2003 Statkraft Grøner is sold to SWECO.
2004 With effect from 1 October, Statkraft’s business is transferred from the state-owned enterprise Statkraft SF to the limited company Statkraft AS, and the group Statkraft AS is created.
2005 Investment decisions for gas power projects: The board of Naturkraft (in which Statkraft has a 50 per cent take) decides to go ahead with the construction of Norway's first commercial onshore gas-fired power plant at Kårstø in Rogaland.
Statkraft signs a cooperation agreement with German energy company Mark-E for the construction of a 400 MW gas-fired power plant in Herdecke. Statkraft decides to build and operate a modern 800 MW gas-fired power plant in Knapsack.
Statkraft acquires 24 hydropower plants with aq total annual generation of 1.3 TWh in Sweden and Finland from E.ON Sverige.
2006 Kjøllefjord wind farm opens.
Statkraft is currently involved in nine wind farm projects in the UK.
Statkraft opens offices in London and Sofia.
Statkraft Southeast Europe EOOD in Sofia obtained a license for trading with Electric energy in Bulgaria.
2007 Statkraft establishes own representation project offices in Belgrade, Bucharest and Tirane significantly increases the activity level within hydropower development in southeast Europe. Futher more production starts at Knapsack and Herdecke in Germany and Kårstø in Norway.
2008 On 24 July Statkraft and E.ON signed a final agreement for a swap deal worth NOK 44 billion. At the end of the year Statkraft took over a total of 63 power and district heating plants in Sweden, Germany and the United Kingdom. The agreement made Statkraft the fourth-largest power generator in Sweden, doubled the Group’s production capacity in Germany and established a firm foothold for the company in the United Kingdom.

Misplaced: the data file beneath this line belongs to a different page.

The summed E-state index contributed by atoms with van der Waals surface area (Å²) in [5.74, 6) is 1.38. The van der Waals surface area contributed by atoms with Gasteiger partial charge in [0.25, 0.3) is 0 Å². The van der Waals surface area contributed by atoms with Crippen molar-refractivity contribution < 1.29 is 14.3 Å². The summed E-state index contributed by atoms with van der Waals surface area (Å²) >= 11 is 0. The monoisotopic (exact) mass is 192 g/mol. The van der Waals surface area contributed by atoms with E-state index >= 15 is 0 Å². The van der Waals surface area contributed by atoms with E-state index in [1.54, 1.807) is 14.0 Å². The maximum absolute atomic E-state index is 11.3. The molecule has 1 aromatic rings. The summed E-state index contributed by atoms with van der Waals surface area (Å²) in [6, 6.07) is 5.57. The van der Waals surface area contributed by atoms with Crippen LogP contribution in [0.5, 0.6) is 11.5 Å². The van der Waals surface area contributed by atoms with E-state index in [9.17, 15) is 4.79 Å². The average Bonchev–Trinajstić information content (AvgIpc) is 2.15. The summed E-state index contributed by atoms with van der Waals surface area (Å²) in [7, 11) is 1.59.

2009 On 24 November 2009 Her Royal Highness Crown Princess Mette-Marit of Norway opened the world’s first osmotic power plant at Tofte, outside Oslo. The plant generates power by exploiting the energy available when fresh water and seawater are mixed. Osmotic power is a renewable and emissions-free energy source that Statkraft has been researching into for 10 years and that will be capable of making a substantial global contribution to eco-friendly power production.
2010 Christian Rynning-Tønnesen took over as new President and CEO on 1 May 2010.
Cakit, the Group's first hydropower plant in Turkey, came online in June.
2011 Major progress was made in 2011 in the cooperation with Statkraft's most important customer group, the power-intensive industry. Twelve new, long-term industrial contracts have been entered into over the course of the year.
In 2011, Statkraft completed the construction of a wind farm in Sweden and started the construction of two new wind farms in Sweden and one in Scotland.
2012 Sheringham Shoal, owned in partnership with Statoil, is located off the coast of Norfolk and is the third largest offshore wind farm in the world. Its capacity can supply 220 000 British homes with pure energy.
Svartisen power plant in Norland nearly doubles its capacity with a new unit at 250 MW in addition to the existing 350 MW.
In Turkey, one of the fastest growing energy markets, Statkraft operates hydropower plant Cakit and has Kargi and Cetin under construction. The three power plants will produce about 2 TWh annually when completed.